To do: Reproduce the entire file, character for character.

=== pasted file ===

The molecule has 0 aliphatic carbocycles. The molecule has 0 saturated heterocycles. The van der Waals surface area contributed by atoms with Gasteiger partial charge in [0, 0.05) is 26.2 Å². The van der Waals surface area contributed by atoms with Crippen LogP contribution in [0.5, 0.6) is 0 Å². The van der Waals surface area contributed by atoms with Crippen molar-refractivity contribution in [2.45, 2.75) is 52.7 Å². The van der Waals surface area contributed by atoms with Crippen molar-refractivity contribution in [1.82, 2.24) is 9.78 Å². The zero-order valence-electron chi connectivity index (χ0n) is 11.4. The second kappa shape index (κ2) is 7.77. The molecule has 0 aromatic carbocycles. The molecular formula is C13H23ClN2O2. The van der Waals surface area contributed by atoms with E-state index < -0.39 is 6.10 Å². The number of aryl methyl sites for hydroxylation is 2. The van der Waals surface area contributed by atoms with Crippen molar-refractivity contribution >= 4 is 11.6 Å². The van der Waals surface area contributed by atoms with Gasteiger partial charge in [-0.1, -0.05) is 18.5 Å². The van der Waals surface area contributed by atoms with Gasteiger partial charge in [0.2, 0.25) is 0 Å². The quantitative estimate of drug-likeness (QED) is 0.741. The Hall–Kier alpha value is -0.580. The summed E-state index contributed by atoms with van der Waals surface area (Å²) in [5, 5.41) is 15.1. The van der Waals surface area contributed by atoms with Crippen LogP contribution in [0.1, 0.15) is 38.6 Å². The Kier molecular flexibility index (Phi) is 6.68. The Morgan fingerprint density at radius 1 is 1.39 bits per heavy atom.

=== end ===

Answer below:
The molecule has 0 aliphatic carbocycles. The molecule has 0 saturated heterocycles. The van der Waals surface area contributed by atoms with Gasteiger partial charge in [0, 0.05) is 26.2 Å². The van der Waals surface area contributed by atoms with Crippen LogP contribution in [0.5, 0.6) is 0 Å². The van der Waals surface area contributed by atoms with Crippen molar-refractivity contribution in [2.45, 2.75) is 52.7 Å². The van der Waals surface area contributed by atoms with Crippen molar-refractivity contribution in [1.82, 2.24) is 9.78 Å². The zero-order valence-electron chi connectivity index (χ0n) is 11.4. The second kappa shape index (κ2) is 7.77. The molecule has 0 aromatic carbocycles. The molecular formula is C13H23ClN2O2. The van der Waals surface area contributed by atoms with E-state index < -0.39 is 6.10 Å². The number of aryl methyl sites for hydroxylation is 2. The van der Waals surface area contributed by atoms with Crippen molar-refractivity contribution >= 4 is 11.6 Å². The van der Waals surface area contributed by atoms with Gasteiger partial charge in [-0.1, -0.05) is 18.5 Å². The van der Waals surface area contributed by atoms with Gasteiger partial charge in [0.2, 0.25) is 0 Å². The quantitative estimate of drug-likeness (QED) is 0.741. The Hall–Kier alpha value is -0.580. The summed E-state index contributed by atoms with van der Waals surface area (Å²) in [5, 5.41) is 15.1. The van der Waals surface area contributed by atoms with Crippen LogP contribution in [0.1, 0.15) is 38.6 Å². The Kier molecular flexibility index (Phi) is 6.68. The Morgan fingerprint density at radius 1 is 1.39 bits per heavy atom.